When I think of conventional baby food, mushy, gummy, easy to swallow textures comes to mind. You can pretty much put anything in a blender nowadays and make baby food, but my challenge was to make adult food that don’t need to go through a blender to be baby friendly. 

One of my go to recipes on a Sunday is some type of pasta with sauce… I would start the sauce mid afternoon and let it simmer until it was time to eat. Bolognese sauce came to mind because you can use ground meat cooked down with tomatoes and finely diced vegetables, very baby friendly. Pasta, on the other hand, is not so baby friendly unless you cut the pasta. When I was searching for recipes on foodandwine.com, I came across a polenta recipe and Bingo! Baby friendly pasta.

Another good thing about pasta dishes is that you can cook them ahead of time, and make a big batch and freeze it for later. Time saving recipes are a life saver when you don’t have time to cook during the week. 

The cooking process is pretty straightforward for the Bolognese sauce: brown some meat, add vegetables and broth, and simmer. I used veal and pre made Italian sausage from the grocery store. I think it’s important to brown your meat until a brown crust forms on the bottom of the pot… This means all liquid has been cooked off and the little bits of meat that’s stuck to the bottom of the pot will act as major flavoring agents when you add broth and scrape them off. By no means burn your meat, but cook it around medium heat until most if not all water dissipates. 

For the vegetables I added celery, onion, carrots, and garlic, finely diced. You can use a food processor for this. Scrape the bottom of the pan to release some of the crusty goodness from the meats. When cooking down the vegetables, you want to creat the same type of crust on the bottom of the  pan like with the meat. After adding the liquids, be sure to scrape the pan well so all the brown stuff gets cooked into the sauce. 

I left my sauce simmering until thick, but it really depends on your personal preference..as long as you keep the sauce on simmer it’s almost impossible to over cook it. If it’s too thin cook it longer, if it’s too thick add more broth or water. This recipe worked for me because I started it while my son took his afternoon nap and once he woke up the sauce was already simmering so it was very low maintenance.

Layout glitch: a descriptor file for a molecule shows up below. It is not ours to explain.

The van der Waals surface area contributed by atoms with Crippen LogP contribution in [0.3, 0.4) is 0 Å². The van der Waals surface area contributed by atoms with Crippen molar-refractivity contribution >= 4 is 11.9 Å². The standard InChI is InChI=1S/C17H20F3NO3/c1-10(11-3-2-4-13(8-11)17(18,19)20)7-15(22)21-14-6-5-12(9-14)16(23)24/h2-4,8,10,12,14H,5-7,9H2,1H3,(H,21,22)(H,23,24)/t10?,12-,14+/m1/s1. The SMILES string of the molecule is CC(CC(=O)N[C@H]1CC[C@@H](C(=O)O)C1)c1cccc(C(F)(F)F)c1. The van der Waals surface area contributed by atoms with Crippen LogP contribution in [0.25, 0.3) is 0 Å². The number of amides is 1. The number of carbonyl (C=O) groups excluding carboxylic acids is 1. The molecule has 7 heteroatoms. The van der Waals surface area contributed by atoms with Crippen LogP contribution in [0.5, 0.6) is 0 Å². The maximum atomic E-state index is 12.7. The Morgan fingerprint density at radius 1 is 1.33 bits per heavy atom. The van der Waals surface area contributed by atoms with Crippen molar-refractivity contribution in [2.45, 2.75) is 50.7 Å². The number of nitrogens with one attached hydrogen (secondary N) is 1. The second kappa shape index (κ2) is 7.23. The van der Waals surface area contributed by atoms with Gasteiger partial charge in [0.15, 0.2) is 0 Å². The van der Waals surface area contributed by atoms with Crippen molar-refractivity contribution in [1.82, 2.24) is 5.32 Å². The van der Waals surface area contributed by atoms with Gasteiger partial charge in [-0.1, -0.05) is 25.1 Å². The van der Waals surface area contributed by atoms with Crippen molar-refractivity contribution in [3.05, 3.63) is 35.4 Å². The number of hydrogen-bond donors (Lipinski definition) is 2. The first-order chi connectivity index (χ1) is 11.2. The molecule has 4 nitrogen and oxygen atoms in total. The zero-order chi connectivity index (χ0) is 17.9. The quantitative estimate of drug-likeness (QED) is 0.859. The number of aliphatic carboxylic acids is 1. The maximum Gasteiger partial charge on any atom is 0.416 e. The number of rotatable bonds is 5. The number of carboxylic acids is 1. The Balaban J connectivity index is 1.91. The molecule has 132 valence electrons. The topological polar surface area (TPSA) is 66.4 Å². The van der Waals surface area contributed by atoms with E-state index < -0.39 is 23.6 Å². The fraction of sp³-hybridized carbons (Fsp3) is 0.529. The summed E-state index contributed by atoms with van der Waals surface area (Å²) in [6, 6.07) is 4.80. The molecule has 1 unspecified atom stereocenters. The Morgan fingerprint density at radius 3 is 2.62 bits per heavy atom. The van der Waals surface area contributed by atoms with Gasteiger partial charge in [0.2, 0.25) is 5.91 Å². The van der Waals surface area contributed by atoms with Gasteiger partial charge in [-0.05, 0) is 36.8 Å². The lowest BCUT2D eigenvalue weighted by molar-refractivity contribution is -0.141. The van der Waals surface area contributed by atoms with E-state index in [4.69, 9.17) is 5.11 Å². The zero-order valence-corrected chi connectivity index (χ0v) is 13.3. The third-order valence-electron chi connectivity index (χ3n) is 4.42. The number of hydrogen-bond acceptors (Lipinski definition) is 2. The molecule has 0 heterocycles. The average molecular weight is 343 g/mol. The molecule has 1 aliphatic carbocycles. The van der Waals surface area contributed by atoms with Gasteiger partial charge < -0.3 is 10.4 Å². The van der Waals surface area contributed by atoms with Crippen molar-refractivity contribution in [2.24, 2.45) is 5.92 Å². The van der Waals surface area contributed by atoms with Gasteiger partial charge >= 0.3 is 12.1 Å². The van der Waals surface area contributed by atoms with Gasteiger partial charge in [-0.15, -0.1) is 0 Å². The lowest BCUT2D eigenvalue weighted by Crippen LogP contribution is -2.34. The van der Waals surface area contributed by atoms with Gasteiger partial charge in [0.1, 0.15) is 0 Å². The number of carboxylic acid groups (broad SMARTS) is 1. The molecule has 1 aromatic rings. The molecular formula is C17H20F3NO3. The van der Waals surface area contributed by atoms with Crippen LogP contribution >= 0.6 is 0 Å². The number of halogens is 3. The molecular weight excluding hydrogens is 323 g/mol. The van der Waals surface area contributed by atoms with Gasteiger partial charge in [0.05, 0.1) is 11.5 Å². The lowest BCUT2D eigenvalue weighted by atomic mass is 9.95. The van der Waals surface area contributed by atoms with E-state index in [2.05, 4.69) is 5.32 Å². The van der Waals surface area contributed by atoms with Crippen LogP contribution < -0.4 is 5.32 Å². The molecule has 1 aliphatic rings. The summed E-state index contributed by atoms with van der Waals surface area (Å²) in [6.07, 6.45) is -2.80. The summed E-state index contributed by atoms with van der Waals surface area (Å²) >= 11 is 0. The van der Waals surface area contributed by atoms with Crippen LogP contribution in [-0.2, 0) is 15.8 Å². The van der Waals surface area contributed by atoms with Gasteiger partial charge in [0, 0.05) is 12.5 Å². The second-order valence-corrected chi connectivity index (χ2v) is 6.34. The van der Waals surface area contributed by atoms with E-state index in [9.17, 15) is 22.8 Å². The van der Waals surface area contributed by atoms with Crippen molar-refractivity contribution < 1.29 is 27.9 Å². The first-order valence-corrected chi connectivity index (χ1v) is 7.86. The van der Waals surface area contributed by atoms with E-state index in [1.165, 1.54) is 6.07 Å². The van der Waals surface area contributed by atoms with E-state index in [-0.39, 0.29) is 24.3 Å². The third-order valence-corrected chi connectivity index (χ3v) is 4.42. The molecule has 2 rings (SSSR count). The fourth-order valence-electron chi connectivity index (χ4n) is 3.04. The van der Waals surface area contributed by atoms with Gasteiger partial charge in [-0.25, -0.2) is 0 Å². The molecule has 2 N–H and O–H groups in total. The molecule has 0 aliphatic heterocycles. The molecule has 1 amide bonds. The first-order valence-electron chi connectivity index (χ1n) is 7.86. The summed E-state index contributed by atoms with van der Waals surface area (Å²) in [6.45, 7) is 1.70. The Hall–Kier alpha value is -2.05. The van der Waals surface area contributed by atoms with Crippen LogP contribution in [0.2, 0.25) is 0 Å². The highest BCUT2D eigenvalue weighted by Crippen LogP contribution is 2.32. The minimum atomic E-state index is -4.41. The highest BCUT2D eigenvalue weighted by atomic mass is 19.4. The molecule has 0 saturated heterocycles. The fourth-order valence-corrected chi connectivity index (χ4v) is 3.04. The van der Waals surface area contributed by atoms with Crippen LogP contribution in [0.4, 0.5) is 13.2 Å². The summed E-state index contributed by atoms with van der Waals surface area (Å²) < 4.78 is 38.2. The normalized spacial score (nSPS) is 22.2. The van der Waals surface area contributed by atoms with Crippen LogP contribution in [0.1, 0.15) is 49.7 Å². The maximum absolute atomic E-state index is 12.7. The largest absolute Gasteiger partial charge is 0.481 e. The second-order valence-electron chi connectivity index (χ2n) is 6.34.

As for the polenta, I followed very basic instructions on cooking it while whisking ( I didn’t sift my polenta before cooking it which is why it looks lumpy in the photo).  I made double the recipe, and used the left overs to make pre packed meals for my son.

After the polenta gets to the right consistency ( approximately 25-30 mins on medium heat with constant whisking), I played for our dinner and poured the rest into a baking dish.  

As it cools the polenta will harden and make it easy to cut into equivalent portions.  

 I divided up the polenta and the Bolognese sauce into little 2oz containers, labeled them, and put them in the freezer.

So how did my son like the polenta with Bolognese sauce? He was unsure about it for the first couple times he tried it, but as he gets use to solids he likes it a lot now.  It does take multiple tries but I learned that you just have to keep trying and not get discouraged if babies don’t like it at first. 

Adapted from the recipe below:http://www.foodandwine.com/recipes/polenta-with-meat-sauce